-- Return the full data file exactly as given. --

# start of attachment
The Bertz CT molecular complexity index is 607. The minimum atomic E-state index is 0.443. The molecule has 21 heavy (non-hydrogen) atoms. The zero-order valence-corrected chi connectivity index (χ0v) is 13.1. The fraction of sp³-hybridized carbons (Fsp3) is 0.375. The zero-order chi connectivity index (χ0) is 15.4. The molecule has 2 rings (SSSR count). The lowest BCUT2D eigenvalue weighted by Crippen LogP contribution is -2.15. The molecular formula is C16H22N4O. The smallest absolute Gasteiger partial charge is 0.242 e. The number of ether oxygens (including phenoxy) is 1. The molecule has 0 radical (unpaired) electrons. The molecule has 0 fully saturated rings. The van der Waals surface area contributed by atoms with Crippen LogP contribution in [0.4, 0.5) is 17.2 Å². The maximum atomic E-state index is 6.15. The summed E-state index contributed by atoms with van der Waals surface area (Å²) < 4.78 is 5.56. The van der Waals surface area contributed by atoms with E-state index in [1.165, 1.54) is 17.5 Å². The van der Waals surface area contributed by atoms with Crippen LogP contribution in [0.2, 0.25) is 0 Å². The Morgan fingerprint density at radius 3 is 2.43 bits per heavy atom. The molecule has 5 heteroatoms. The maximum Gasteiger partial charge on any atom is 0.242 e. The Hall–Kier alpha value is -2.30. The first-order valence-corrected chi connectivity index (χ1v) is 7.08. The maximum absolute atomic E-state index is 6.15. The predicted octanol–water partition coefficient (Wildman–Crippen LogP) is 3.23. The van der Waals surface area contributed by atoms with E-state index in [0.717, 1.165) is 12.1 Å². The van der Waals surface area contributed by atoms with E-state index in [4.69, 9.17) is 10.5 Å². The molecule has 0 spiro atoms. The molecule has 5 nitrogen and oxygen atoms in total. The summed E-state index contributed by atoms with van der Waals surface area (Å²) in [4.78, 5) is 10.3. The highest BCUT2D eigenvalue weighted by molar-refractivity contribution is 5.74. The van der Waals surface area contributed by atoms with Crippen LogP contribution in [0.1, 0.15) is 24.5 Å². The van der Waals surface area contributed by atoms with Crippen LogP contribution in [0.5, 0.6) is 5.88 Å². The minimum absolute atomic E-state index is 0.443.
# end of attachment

The Bertz CT molecular complexity index is 607. The minimum atomic E-state index is 0.443. The molecule has 21 heavy (non-hydrogen) atoms. The zero-order valence-corrected chi connectivity index (χ0v) is 13.1. The fraction of sp³-hybridized carbons (Fsp3) is 0.375. The zero-order chi connectivity index (χ0) is 15.4. The molecule has 2 rings (SSSR count). The lowest BCUT2D eigenvalue weighted by Crippen LogP contribution is -2.15. The molecular formula is C16H22N4O. The smallest absolute Gasteiger partial charge is 0.242 e. The number of ether oxygens (including phenoxy) is 1. The molecule has 0 radical (unpaired) electrons. The molecule has 0 fully saturated rings. The van der Waals surface area contributed by atoms with Crippen LogP contribution in [0.4, 0.5) is 17.2 Å². The maximum atomic E-state index is 6.15. The summed E-state index contributed by atoms with van der Waals surface area (Å²) < 4.78 is 5.56. The van der Waals surface area contributed by atoms with E-state index in [1.165, 1.54) is 17.5 Å². The van der Waals surface area contributed by atoms with Crippen LogP contribution in [0.2, 0.25) is 0 Å². The Morgan fingerprint density at radius 3 is 2.43 bits per heavy atom. The molecule has 5 heteroatoms. The maximum Gasteiger partial charge on any atom is 0.242 e. The Hall–Kier alpha value is -2.30. The first-order valence-corrected chi connectivity index (χ1v) is 7.08. The maximum absolute atomic E-state index is 6.15. The predicted octanol–water partition coefficient (Wildman–Crippen LogP) is 3.23. The van der Waals surface area contributed by atoms with E-state index in [0.717, 1.165) is 12.1 Å². The van der Waals surface area contributed by atoms with E-state index in [4.69, 9.17) is 10.5 Å². The molecule has 0 spiro atoms. The molecule has 5 nitrogen and oxygen atoms in total. The summed E-state index contributed by atoms with van der Waals surface area (Å²) in [4.78, 5) is 10.3. The highest BCUT2D eigenvalue weighted by molar-refractivity contribution is 5.74. The van der Waals surface area contributed by atoms with Crippen LogP contribution in [0.1, 0.15) is 24.5 Å². The van der Waals surface area contributed by atoms with Crippen LogP contribution in [0.5, 0.6) is 5.88 Å². The minimum absolute atomic E-state index is 0.443.